This diagram has three rings. The inner ring represents federal agencies, like the Department of Defense, which are sized by the total dollar amounts they spent on contracts in FY 17. The middle ring represents sub-agencies, like the Air Force, which in most cases actually award contracts to contractors. The outer ring represents the contractors who receive awards from those sub-agencies.
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The federal government uses contracts to buy the things it needs, from office furniture to airplanes. It also uses contracts to buy services ranging from internet to research and development. Federal agencies and their sub-agencies are responsible for issuing contracts and categorizing the goods and services they purchase using Product and Service Codes (PSC).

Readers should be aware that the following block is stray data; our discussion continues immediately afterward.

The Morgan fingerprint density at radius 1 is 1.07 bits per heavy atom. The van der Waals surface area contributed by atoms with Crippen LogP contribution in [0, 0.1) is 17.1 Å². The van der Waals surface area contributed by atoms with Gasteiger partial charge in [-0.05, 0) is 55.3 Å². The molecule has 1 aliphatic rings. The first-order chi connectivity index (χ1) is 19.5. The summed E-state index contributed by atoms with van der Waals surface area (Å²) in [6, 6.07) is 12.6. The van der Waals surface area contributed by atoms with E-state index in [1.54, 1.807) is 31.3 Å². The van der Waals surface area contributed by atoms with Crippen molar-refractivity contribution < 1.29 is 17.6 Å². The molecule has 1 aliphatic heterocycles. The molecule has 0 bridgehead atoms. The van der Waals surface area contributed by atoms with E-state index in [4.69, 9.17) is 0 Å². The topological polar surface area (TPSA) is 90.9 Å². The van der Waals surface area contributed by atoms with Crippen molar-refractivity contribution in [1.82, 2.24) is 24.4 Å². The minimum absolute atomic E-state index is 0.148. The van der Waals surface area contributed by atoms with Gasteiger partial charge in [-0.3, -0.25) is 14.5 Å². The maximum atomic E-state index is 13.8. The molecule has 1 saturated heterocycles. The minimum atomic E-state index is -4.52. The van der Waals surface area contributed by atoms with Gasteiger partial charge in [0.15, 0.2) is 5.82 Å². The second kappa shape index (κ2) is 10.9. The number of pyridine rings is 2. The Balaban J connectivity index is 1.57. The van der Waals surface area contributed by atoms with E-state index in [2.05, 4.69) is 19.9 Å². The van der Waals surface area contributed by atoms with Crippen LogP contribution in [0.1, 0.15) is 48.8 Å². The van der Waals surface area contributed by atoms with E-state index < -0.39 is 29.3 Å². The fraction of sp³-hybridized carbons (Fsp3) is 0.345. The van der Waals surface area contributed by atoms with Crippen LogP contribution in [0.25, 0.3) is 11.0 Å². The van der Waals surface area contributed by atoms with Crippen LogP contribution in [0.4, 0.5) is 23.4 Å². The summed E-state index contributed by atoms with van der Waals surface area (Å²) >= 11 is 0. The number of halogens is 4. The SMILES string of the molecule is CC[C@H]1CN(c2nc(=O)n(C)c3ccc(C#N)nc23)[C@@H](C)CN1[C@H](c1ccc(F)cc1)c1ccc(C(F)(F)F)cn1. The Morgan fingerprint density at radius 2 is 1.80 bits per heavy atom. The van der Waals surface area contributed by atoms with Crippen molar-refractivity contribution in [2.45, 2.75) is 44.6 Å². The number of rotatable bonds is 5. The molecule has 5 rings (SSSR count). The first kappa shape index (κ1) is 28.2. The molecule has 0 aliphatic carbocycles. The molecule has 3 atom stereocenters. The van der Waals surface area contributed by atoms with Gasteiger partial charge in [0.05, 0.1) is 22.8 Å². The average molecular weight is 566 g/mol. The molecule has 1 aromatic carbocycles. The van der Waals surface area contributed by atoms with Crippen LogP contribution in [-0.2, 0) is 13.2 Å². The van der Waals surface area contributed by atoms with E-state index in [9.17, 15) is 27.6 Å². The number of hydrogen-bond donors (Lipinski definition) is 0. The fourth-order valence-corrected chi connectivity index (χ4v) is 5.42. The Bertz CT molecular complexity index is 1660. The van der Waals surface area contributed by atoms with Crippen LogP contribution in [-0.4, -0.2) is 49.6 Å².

Although contracts and grants share some similarities, each serves a different purpose. Generally, contracts allow the government to purchase goods and services it will use to execute its mission, while grants allow the government to provide goods and services directly to the public. For example, the Air Force uses contracts to acquire fighter jets to execute its mission, while the Federal Highway Administration uses grants to provide funds to states for public roads.